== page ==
July 4, 1865 was a bittersweet holiday for many Americans. The long Civil War that tore the country apart had ended about two months earlier. The Union survived, slavery ended. But President Abraham Lincoln, who helped secure those two ends, was dead from an assassin’s bullet.
(“Peace-Fourth of July 1865, Harper’s Weekly)
Mary Walker, a 32-year-old physician, was at loose ends. With the war over, her last appointment as a contract surgeon with the U.S. army, at the Refugee Home in Clarksville, Tennessee, had drawn to a close. She received orders to return to Washington, D.C., where her employment was terminated on June 15. Walker decided to travel for awhile, and she made Richmond, Virginia–until recently the capital of the Confederacy–her first stop.
The woman doctor was well known in Richmond. In 1864, she had been a prisoner of war in Castle Thunder, and now she walked its halls as a free woman. The Richmond Bulletin reported Mary Walker’s presence on the city streets, beginning with a description of her outfit: “a blue coat with military buttons, and a very long skirt, a pair of nicely-fitting blue pants…and gaiters, which fitted so as to display a pretty foot.” The doctor attracted a lot of attention as she walked along Broad Street past the Powhatan Hotel. A small group of African American children followed her. Men and boys “stopped along the sidewalk to comment upon the novel appearance of a lady in uniform.” A provost guard challenged Dr. Walker’s right to wear that apparel in public. She told him to give the provost marshal her regards, that she would call on him later, and resumed her stroll.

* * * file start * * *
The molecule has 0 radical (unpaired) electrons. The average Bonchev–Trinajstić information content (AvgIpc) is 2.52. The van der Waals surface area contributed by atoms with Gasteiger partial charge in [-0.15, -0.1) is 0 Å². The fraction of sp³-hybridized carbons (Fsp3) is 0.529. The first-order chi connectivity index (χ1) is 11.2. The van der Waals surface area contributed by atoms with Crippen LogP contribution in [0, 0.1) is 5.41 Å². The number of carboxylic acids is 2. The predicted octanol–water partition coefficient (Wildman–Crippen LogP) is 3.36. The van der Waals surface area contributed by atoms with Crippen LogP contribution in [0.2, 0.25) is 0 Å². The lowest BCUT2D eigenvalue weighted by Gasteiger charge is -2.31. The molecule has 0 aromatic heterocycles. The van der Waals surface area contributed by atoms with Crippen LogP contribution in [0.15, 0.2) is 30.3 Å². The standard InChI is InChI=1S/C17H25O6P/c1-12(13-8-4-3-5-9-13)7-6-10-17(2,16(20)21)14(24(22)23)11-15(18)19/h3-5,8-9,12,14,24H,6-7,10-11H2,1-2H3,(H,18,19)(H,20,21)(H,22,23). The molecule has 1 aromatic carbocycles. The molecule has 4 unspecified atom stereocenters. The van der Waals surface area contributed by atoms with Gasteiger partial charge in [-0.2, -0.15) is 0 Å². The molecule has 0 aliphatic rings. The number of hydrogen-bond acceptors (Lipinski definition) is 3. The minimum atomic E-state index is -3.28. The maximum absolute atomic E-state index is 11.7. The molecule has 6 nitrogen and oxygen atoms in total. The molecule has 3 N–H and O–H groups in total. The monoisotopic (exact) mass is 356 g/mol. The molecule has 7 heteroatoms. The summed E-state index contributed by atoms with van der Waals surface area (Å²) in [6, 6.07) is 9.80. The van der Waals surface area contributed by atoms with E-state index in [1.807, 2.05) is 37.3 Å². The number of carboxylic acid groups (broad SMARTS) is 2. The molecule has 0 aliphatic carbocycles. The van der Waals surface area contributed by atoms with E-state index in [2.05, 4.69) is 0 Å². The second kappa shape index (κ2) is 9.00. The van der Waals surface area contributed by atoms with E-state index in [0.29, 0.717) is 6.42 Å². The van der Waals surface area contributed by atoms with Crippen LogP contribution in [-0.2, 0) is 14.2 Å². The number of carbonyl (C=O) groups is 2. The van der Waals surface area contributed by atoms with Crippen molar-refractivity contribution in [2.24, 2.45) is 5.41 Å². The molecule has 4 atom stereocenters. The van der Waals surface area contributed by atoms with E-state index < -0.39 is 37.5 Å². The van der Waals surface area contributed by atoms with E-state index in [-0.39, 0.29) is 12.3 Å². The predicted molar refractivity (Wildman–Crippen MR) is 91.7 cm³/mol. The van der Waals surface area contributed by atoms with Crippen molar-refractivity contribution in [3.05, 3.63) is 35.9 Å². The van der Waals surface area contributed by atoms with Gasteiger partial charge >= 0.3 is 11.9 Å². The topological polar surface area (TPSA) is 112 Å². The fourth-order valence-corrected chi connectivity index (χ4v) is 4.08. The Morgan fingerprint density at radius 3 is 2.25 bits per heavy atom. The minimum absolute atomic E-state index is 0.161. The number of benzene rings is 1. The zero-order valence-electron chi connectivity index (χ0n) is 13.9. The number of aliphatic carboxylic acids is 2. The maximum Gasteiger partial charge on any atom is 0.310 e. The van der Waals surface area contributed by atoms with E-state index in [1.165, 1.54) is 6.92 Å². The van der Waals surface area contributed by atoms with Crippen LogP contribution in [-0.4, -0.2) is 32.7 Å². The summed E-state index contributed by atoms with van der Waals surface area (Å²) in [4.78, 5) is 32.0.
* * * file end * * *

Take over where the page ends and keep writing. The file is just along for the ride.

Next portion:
(U.S. Army Center of Military History)
On July 4, Mary Walker participated in Richmond’s Independence Day celebration. The anti-slavery newspaper The Liberator reported on the subdued crowd, “not enthusiastic, except, perhaps, among a portion of the Union soldiers stationed there, and at the pic-nics of the freed people.” The formal program began with a prayer from the Reverend George S. Stockwell of the First African Baptist Church. Dr. Walker, “late surgeon in the army,” dressed in her blue uniform, read the Declaration of Independence from the steps of the state capital building. It was probably the last time she appeared in public in her uniform, though she never stopped wearing her version of reform (“Bloomer”) dress. Mary Walker spent the rest of her life fighting for women’s rights to equal employment, equal education, and equal suffrage.